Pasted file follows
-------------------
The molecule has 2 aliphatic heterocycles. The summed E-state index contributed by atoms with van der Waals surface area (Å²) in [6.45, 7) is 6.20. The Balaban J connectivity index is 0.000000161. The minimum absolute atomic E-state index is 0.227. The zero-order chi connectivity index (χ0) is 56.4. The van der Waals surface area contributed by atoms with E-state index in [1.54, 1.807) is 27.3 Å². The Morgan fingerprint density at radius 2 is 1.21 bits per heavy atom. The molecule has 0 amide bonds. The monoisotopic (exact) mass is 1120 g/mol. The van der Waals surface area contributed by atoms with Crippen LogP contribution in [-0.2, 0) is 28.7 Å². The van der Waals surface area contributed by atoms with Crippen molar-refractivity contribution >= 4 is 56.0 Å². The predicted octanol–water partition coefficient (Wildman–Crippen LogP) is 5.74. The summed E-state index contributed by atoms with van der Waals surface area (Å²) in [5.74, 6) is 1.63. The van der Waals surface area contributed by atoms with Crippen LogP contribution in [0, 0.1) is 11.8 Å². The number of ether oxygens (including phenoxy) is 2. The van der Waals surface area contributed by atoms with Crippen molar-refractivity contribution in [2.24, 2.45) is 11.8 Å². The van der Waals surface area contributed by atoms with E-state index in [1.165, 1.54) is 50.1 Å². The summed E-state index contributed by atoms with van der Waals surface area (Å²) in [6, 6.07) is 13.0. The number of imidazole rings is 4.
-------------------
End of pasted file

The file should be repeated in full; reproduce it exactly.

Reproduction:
The molecule has 2 aliphatic heterocycles. The summed E-state index contributed by atoms with van der Waals surface area (Å²) in [6.45, 7) is 6.20. The Balaban J connectivity index is 0.000000161. The minimum absolute atomic E-state index is 0.227. The zero-order chi connectivity index (χ0) is 56.4. The van der Waals surface area contributed by atoms with E-state index in [1.54, 1.807) is 27.3 Å². The Morgan fingerprint density at radius 2 is 1.21 bits per heavy atom. The molecule has 0 amide bonds. The monoisotopic (exact) mass is 1120 g/mol. The van der Waals surface area contributed by atoms with Crippen LogP contribution in [-0.2, 0) is 28.7 Å². The van der Waals surface area contributed by atoms with Crippen molar-refractivity contribution >= 4 is 56.0 Å². The predicted octanol–water partition coefficient (Wildman–Crippen LogP) is 5.74. The summed E-state index contributed by atoms with van der Waals surface area (Å²) in [5.74, 6) is 1.63. The van der Waals surface area contributed by atoms with Crippen LogP contribution in [0, 0.1) is 11.8 Å². The number of ether oxygens (including phenoxy) is 2. The van der Waals surface area contributed by atoms with Crippen molar-refractivity contribution in [2.24, 2.45) is 11.8 Å². The van der Waals surface area contributed by atoms with E-state index in [1.165, 1.54) is 50.1 Å². The summed E-state index contributed by atoms with van der Waals surface area (Å²) in [6, 6.07) is 13.0. The number of imidazole rings is 4.